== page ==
NEWS RELEASE

July 22, 2014
NR 2014-14

For additional information:
Jason Hammersla
office 202-289-6700 / cell 202-422-4652

Conflicting appeals court decisions on health premium subsidies
create additional uncertainty for all stakeholders

WASHINGTON, DC — "Today's conflicting rulings by two separate courts of appeals on whether premium subsidies are available in federally-run insurance exchanges inject enormous uncertainty into implementation of the health care law and raises intriguing questions about its future," Council President James A. Klein said.

The 4th Circuit U.S. Court of Appeals ruled that the Patient Protection and Affordable Care Act (PPACA) does provide for subsidies in the 36 states where exchanges are operated by the federal government. But the Court of Appeals for the District of Columbia Circuit concluded that participants in federally run exchanges are not eligible for tax credits when they purchase a plan to meet their coverage requirement. "Since millions of people have been relying on the legality of the subsidies, the real wild-card today is the D.C. Circuit Court decision. Ultimately, this issue seems destined for the U.S. Supreme Court. In the meantime, there is a temporary stay on the D.C. Circuit Court decision, so people currently receiving subsidies will continue to receive them, at least for a while," noted Klein.

The possibility that participants in federal exchanges may not be eligible for premium tax credit subsidies raises numerous questions about future implementation of PPACA. These include:

What actions might Congress take? "While some Congressional Democrats may seek legislation to clarify that subsidies are available in the federal exchanges, other Democrats may take the position that the law already allows it and no further legislation is needed. In any case, Congressional Republicans certainly would seek to block such legislation or pursue efforts to invalidate other elements of the law," said Klein.

What actions might the regulatory agencies take ? "The Obama Administration may conclude that delaying certain requirements for individuals, employers or other stakeholders is needed if judicial clarity is not forthcoming," noted Klein.

How will the states react? "Individuals are legally required to obtain coverage. Some states may feel pressure to establish their own exchange to ensure their citizens receive subsidies. Ironically, some states currently operating exchanges have contemplated opting for the federal exchange. Some states may also decide to expand Medicaid eligibility so that low income individuals will get some federal financial assistance. It is equally possible that other states will view the current uncertainty as a reason to hold back from making decisions," added Klein.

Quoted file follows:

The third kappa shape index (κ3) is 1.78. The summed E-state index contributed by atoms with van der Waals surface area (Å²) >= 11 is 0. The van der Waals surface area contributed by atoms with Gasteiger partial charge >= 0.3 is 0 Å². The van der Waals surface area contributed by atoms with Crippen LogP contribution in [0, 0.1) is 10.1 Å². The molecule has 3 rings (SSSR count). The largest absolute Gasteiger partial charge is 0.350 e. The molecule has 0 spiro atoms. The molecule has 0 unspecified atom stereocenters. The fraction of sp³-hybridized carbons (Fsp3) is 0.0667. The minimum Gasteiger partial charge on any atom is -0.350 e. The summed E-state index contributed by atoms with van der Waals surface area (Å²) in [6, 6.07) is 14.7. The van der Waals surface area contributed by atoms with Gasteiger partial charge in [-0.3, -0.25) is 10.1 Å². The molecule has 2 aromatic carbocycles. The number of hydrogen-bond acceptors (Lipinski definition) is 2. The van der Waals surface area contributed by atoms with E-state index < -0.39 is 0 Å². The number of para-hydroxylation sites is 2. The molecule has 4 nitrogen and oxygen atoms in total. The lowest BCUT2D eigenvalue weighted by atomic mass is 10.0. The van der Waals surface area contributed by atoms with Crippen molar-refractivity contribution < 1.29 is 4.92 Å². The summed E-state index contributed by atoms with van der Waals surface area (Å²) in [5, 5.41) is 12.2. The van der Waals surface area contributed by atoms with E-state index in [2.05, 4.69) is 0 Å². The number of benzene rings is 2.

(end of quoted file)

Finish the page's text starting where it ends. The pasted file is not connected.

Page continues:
What does this mean for individuals? "If the lack of subsidy means that coverage is unaffordable for some people, those individuals may be exempt from the individual mandate penalty and may forego coverage. If healthy people do not participate in the exchanges the cost of coverage for those that do will rise," Klein pointed out.

What does this mean for employers? "Since the employer mandate penalty is triggered when employees receive a subsidy, some employers may be relieved of penalties, or may have different levels of penalties, depending on which states their workers reside. Also, some employers have considered whether their employees might be better served through steady coverage in exchanges, especially for workers that move from job to job. The lack of subsidies for workers in some states certainly would change the dynamics in that decision making.

"Uncertainty chills decision making. The courts need to quickly resolve this critical issue, one way or the other," Klein concluded.

For more information, or to arrange an interview with Council staff, please contact Jason Hammersla, Council director of communications, at jhammersla@abcstaff.org or by phone at 202-289-6700 (office) or (202) 422-4652 (cell).

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The American Benefits Council is the national trade association for companies concerned about federal legislation and regulations affecting all aspects of the employee benefits system. The Council's members represent the entire spectrum of the private employee benefits community and either sponsor directly or administer retirement and health plans covering more than 100 million Americans.